When I returned to Washington, there was a message at my office: "Dr. Seidel called. In hospital with ulcer." As he had been hospitalized before with ulcer trouble, I was actually relieved by the news. I had begun to worry that his "flu" might be something serious. One of the major neuroses we had worked on over the years was my easy exaggeration of illness in people close to me. Whenever someone I cared about looked even the slightest bit peculiar, I would convince myself that the prognosis was fatal and subsequently work myself into anxious hysteria. Through analysis I overcame this fear, and I wasn't about to get hysterical about Dr. Seidel's "ulcer." No, no, I had learned too much in therapy, I would remain calm. It was just an ulcer. He would be fine.

Thanksgiving came and passed, and I thought I ought to give ol' Seidel a call. It was Monday -- four weeks since I was to have resumed therapy -- and I figured he was probably out of the hospital by now and maybe up to seeing me at my scheduled Tuesday appointment.

"Dr. Seidel's residence," a woman answered.

"Hello, is Dr. Seidel in?" I asked.

"Oh, he passed on about 45 minutes ago," she said.

Passed on? Dead? Dr. Seidel?

"But I have an appointment with him tomorrow," I wanted to say. "He can't be dead!"

I mumbled perfunctory condolences to the woman, who suggested I call back later in the day to find out about the funeral arrangements. ::

I stumbled through my office like a zombie, hands over my mouth, not knowing how to react. "What's the matter?" a co-worker asked. "My shrink died," I said. She laughed. Indeed, that was the reaction I was to get from most people. They laughed. And I laughed, too. In a Woody Allen sort of way, it is rather funny. Who ever heard of a shrink dying?

Of course, those people who were in therapy were not amused.

"Jesus Christ!" my friend the novelist said. "They're not supposed to die. Listen, I gotta get off the phone. I have to call my therapist."

"Well," said my friend the composer, "life is full of losses, and you gotta learn to accept them."

Yes, I thought, life is full of losses, and that's what you go to an analyst for: to deal with losses. But what do you do when you lose an analyst?

"You should sue him for malpractice!" someone suggested.

"Can't his office refer you to another doctor?" several people asked, as if he had been a dermatologist. No, as is the case with many psychiatrists, Dr. Seidel's was a one-person office. There were no nurses, no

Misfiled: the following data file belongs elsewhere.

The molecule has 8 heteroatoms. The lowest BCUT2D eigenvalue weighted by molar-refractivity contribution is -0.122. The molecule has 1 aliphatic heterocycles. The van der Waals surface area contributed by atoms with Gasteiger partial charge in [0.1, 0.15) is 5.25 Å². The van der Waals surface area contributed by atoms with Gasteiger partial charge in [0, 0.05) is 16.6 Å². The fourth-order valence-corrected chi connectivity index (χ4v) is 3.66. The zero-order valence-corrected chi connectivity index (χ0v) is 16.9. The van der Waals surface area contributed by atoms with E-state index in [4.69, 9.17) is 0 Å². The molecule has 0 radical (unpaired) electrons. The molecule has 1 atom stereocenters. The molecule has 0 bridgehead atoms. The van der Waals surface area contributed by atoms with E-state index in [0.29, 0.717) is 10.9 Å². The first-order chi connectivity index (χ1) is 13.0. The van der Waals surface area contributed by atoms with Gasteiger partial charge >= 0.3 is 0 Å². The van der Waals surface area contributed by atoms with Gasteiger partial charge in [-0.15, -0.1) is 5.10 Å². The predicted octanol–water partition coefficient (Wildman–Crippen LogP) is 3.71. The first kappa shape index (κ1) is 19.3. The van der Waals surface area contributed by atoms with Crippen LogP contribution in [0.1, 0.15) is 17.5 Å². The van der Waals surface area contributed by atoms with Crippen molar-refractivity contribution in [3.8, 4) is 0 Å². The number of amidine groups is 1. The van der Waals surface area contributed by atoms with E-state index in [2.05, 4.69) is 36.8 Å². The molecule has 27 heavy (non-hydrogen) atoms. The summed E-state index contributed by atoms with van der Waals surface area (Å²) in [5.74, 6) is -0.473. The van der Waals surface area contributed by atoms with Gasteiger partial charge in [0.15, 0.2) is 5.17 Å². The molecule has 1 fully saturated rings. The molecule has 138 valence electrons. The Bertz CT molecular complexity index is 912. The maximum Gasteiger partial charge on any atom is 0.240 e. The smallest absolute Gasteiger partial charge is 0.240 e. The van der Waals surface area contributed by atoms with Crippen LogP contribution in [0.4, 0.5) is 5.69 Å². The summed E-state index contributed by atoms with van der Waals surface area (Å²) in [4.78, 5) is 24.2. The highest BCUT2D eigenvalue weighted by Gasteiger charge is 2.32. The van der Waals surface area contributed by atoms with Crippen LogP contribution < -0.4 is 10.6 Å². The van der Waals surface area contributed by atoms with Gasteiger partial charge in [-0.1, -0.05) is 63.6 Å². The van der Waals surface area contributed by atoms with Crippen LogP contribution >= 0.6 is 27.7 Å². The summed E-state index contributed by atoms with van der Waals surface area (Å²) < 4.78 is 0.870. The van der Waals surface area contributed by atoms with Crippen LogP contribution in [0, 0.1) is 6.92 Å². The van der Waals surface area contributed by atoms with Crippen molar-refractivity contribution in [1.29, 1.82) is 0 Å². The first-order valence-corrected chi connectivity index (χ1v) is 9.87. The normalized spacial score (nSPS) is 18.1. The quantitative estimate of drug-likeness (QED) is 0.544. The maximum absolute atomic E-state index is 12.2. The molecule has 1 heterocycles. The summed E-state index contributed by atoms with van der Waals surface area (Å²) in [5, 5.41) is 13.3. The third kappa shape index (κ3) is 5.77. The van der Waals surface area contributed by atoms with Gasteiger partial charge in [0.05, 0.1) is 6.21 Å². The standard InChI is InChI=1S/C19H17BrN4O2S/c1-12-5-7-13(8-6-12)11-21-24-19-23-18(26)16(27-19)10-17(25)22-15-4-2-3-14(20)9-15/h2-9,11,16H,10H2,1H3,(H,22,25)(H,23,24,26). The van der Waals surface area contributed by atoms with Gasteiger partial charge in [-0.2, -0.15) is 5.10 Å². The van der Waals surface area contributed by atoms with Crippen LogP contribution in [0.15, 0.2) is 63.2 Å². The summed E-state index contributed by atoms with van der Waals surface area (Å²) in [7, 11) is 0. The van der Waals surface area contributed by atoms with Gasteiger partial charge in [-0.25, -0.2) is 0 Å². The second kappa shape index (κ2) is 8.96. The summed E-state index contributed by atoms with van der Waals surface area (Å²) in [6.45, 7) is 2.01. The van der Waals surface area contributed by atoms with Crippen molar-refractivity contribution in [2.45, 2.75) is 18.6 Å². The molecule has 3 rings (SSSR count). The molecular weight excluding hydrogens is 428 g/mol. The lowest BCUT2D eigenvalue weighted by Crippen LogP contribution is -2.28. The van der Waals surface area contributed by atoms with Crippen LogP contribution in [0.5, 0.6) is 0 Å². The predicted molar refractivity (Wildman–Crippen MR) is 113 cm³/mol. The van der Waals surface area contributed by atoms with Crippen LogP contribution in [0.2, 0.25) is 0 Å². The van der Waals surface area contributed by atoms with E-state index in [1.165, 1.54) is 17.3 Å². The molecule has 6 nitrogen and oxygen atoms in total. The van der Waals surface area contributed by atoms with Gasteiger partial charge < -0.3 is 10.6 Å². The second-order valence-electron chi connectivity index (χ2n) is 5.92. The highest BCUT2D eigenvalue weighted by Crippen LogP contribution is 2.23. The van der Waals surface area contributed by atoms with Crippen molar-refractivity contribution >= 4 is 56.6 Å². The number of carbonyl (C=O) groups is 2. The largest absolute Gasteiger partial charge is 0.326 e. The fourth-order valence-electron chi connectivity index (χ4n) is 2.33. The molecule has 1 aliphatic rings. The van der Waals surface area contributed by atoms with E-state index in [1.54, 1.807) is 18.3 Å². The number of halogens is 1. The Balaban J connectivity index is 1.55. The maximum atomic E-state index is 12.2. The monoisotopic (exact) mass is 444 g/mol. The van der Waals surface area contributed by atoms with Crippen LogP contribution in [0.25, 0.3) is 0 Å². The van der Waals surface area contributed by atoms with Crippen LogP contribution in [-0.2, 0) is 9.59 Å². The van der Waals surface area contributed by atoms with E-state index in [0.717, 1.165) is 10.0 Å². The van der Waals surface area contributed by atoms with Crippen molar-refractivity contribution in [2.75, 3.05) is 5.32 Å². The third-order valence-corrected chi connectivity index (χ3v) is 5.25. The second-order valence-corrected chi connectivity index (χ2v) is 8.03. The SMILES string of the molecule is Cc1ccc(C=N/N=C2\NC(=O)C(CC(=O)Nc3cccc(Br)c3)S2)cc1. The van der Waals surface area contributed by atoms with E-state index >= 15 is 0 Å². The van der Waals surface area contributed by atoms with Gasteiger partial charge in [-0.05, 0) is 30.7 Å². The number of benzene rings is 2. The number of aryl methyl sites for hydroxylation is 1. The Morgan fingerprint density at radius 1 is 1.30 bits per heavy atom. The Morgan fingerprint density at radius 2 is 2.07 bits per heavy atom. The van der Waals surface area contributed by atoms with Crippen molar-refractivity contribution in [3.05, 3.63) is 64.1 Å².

receptionist, no partners. He even hand-wrote his bills at the end of each month.

"Are they going to wake him?" my boss inquired.

Wake him? "He's dead," I said. "He's not asleep."

"No," and she explained the Christian tradition of wakes. I had never been to anything other than Jewish funerals for ancient grandparents (the body's in the ground the next day, then the family stays home for a week receiving condolence calls and casseroles -- it's called sitting shiva), so I knew nothing of this custom.

"You go to the funeral home," she explained, "and he's all laid out in an open casket, and you give your condolences to the family, and then you sit down near the body."

"Like sitting shiva?"

Yes, she allowed, "except there's no food."

I decided to skip the wake, if there was one, even though I was intrigued by the notion of seeing Dr. Seidel lying down while I sat in a chair.

Should I go to the funeral, I wondered? I

called around to ask advice. "By all means," said a friend. "Definitely not," said another. "Do you know any of the bereaved?" asked a third. Come to think of it, I didn't. As is common in psychoanalysis, the doctor often chooses not to reveal details of his private life, instead allowing the patient to form his own views. No, I don't know any of the bereaved, and maybe, I thought, I wasn't even supposed to find out if there were any. Maybe I shouldn't even read the obituary, though the curiosity was starting to get to me. Then it hit me: "Wait a minute," I said to myself. "I am the bereaved."